IT IS the role of parents to protect their children from illness, injuries, and anything that can endanger their lives.
Perak Health Department Director Datuk Dr Juita Ghazalie said parents should do everything in their ability to protect their children.
Dr Juita said there are medications for most illness, and immunisation can prevent other dangerous diseases.
“Therefore it is very important for parents to protect their children, and one way to do this is by vaccinating them against communicable diseases.
“The government’s immunisation programme has been implemented since the 1950s, and since then, there has been a lot of improvements made.
“Currently, under the National Immunisation Programme, the ministry provides 12 halal vaccinations to prevent diseases like diphtheria, measles, pertussis, tuberculosis and polio,” she told a crowd during the closing of the department’s public forum on immunisation held at Mydin Meru Raya last Sunday.
Themed “ Sayangi Saya, Lindungi Saya dan Imunisasikan Saya” (Love Me, Protect Me and Immunise Me”), four panelist explained to the crowd the importance of vaccination and all its aspects.
The panelist included the department’s Public Health Medical Specialist Dr Adliah Mohamed Soid, Raja Permaisuri Bainun Hospital Paediatric Department Head and Senior Consultant Paediatrician Datuk Dr Amar Singh, Malaysia Homeopathy Association Council President Zainul Azmi Ahmad, and Perak State Fatwa Committee Member Asad Awang.
Dr Juita added that the immunisation programme has proven to be effective, citing example of diseases like small pox that have been eradicated worldwide, with the last case detected in 1977.
However, in Malaysia, she said, at least three types of preventable diseases – diphtheria, pertussis, and measles – have increased in the last 10 years, with some cases resulting in death.
She said, in Perak there were nine cases of pertussis reported until August this year, 15 cases of measles, and one case of diphtheria reported recently.
“The increase is due to some parents who refuse to vaccinate their children, and in Perak itself there has been a significant increase of these anti-vaccine groups.
“The most common reasons given are doubts of the halal status and side effects. They trust alternative medicine more, and last but not least, they believe what the anti-vaccine groups have got to say,” she added.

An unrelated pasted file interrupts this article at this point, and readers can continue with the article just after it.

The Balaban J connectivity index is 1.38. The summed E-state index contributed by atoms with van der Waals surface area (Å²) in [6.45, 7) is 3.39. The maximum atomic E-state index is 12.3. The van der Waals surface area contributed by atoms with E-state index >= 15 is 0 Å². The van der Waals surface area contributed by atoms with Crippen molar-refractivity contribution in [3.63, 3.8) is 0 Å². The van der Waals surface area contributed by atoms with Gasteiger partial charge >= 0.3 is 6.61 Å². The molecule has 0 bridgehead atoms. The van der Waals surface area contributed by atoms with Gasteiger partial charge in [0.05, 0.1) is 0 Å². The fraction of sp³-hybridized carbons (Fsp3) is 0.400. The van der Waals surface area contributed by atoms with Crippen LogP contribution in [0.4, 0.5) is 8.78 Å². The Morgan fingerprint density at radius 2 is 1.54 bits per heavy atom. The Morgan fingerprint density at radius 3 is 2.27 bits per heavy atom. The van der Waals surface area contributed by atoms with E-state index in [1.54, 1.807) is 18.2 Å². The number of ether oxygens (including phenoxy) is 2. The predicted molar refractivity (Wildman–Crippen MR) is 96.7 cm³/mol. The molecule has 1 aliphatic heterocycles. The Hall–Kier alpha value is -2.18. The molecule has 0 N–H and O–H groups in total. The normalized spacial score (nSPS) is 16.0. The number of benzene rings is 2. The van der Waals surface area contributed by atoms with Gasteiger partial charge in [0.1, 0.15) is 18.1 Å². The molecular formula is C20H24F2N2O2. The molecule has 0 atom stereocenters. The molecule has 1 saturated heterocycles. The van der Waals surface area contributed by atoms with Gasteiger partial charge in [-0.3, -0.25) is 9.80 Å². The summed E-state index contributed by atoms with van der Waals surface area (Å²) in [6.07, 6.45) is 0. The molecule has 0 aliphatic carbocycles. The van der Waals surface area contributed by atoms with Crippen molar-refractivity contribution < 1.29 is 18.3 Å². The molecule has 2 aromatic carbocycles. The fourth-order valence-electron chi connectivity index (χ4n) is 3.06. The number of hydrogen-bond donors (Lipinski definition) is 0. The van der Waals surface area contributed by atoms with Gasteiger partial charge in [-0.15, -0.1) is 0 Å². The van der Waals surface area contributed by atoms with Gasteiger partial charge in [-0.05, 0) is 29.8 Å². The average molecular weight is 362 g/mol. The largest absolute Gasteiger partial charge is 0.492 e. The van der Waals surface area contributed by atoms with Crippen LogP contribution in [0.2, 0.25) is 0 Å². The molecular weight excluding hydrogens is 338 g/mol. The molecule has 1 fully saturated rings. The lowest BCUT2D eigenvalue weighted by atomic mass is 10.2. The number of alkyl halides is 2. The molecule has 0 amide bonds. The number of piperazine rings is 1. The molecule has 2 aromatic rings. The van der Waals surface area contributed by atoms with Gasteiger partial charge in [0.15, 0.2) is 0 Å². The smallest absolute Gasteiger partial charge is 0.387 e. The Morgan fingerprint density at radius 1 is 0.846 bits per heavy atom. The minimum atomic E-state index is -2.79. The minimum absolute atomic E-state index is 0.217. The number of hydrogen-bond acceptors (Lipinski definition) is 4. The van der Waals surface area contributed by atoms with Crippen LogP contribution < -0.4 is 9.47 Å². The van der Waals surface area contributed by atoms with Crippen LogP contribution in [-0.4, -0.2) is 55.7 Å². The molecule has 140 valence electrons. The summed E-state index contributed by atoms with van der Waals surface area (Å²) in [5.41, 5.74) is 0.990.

Dr Juita added that to provide a true picture of immunisation, awareness is very often created through the mass media, during the Friday sermons, as well as handing out of pamphlets about the importance of immunisation.
Dr Amar said in the 1980s he had seen many children suffering from diseases such as diphtheria, meningitis, measles and pertussis, and many had lost their lives.
He said while many parents may not realise it, it is vital to boost the immunity of babies and young children through vaccinations.
“I am not saying that immunisation will 100% work on everybody, because between 2% and 5% will not respond to it.
“But if between 95% and 98% of children are immunised, then those who don’t response to immunisation will be protected from the diseases as well.
“Most of the time the side effects of vaccinations are mild, but by not vaccinating your children, the consequences of the communicable diseases is far worse,” he added
Malaysia Homeopathy Association Council President Zainul Azmi Ahmad said there is no such thing as homeopathy vaccination.
He said homeopathy is an alternative treatment and the medication provided can in no way replace the vaccinations provided by the Health Ministry.
Zainul said medical conditions that require surgery, acute conditions, as well as the prevention of contagious diseases, cannot be treated by a homeopath.
“There is no medication or product under homeopathy which is labelled as a vaccine, and if a homeopath insists there is such a vaccination, it is better to check out the background, and the qualification of that homeopath.
“Even in India where homeopathy is advanced, they have never claimed to have vaccinations.
“The anti-vaccine groups have their own rights not to vaccinate their children, but they don’t have the right to infect other people,” he said.
Asad said while there are people who have raised concerns about vaccinating their children, claming it does not fulfil Islamic tenets, it is crucial for children and babies to get the required vaccinations, because if they are not immunised and contract diseases, they could either die or suffer from livelong disability.
“In Islam the law must be obeyed, on condition that the vaccine is halal. If there is no halal vaccine at the time as it contains forbidden substances, it can still be taken.
“Immunisation is permissible as it is a matter of life and death, and when no other medication from a halal source can be found, drugs from sources that are generally termed forbidden are permissible,” he added.